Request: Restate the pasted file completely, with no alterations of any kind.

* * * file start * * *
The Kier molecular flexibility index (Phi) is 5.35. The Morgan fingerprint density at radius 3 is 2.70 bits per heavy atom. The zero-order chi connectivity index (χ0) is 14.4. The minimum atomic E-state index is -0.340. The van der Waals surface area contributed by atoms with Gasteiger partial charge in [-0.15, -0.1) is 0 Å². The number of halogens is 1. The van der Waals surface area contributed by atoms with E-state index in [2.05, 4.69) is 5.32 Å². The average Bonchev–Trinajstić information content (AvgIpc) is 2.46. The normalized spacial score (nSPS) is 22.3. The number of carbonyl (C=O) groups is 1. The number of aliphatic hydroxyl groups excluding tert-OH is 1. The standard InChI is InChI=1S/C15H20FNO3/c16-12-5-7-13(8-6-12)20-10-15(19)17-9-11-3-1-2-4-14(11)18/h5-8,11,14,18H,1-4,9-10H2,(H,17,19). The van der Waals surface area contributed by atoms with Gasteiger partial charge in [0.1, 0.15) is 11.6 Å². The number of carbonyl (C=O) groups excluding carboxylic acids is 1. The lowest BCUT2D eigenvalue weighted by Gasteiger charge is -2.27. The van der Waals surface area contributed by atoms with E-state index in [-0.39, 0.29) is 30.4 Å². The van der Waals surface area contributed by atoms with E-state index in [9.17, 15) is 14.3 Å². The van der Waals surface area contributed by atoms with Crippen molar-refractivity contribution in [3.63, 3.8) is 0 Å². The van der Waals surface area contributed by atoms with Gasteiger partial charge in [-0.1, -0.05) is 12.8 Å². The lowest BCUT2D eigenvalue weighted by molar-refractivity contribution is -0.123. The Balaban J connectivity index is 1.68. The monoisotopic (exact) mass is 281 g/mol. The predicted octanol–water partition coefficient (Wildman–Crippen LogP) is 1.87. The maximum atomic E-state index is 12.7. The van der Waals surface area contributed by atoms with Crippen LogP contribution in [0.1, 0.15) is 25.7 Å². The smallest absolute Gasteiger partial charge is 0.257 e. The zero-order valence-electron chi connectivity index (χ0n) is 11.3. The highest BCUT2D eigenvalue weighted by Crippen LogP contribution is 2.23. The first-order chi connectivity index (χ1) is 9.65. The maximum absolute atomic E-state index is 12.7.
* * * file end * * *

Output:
The Kier molecular flexibility index (Phi) is 5.35. The Morgan fingerprint density at radius 3 is 2.70 bits per heavy atom. The zero-order chi connectivity index (χ0) is 14.4. The minimum atomic E-state index is -0.340. The van der Waals surface area contributed by atoms with Gasteiger partial charge in [-0.15, -0.1) is 0 Å². The number of halogens is 1. The van der Waals surface area contributed by atoms with E-state index in [2.05, 4.69) is 5.32 Å². The average Bonchev–Trinajstić information content (AvgIpc) is 2.46. The normalized spacial score (nSPS) is 22.3. The number of carbonyl (C=O) groups is 1. The number of aliphatic hydroxyl groups excluding tert-OH is 1. The standard InChI is InChI=1S/C15H20FNO3/c16-12-5-7-13(8-6-12)20-10-15(19)17-9-11-3-1-2-4-14(11)18/h5-8,11,14,18H,1-4,9-10H2,(H,17,19). The van der Waals surface area contributed by atoms with Gasteiger partial charge in [0.1, 0.15) is 11.6 Å². The number of carbonyl (C=O) groups excluding carboxylic acids is 1. The lowest BCUT2D eigenvalue weighted by Gasteiger charge is -2.27. The van der Waals surface area contributed by atoms with E-state index in [-0.39, 0.29) is 30.4 Å². The van der Waals surface area contributed by atoms with E-state index in [9.17, 15) is 14.3 Å². The van der Waals surface area contributed by atoms with Crippen molar-refractivity contribution in [3.63, 3.8) is 0 Å². The van der Waals surface area contributed by atoms with Gasteiger partial charge in [-0.1, -0.05) is 12.8 Å². The lowest BCUT2D eigenvalue weighted by molar-refractivity contribution is -0.123. The Balaban J connectivity index is 1.68. The monoisotopic (exact) mass is 281 g/mol. The predicted octanol–water partition coefficient (Wildman–Crippen LogP) is 1.87. The maximum atomic E-state index is 12.7. The van der Waals surface area contributed by atoms with Crippen LogP contribution in [0.1, 0.15) is 25.7 Å². The smallest absolute Gasteiger partial charge is 0.257 e. The zero-order valence-electron chi connectivity index (χ0n) is 11.3. The highest BCUT2D eigenvalue weighted by Crippen LogP contribution is 2.23. The first-order chi connectivity index (χ1) is 9.65. The maximum absolute atomic E-state index is 12.7.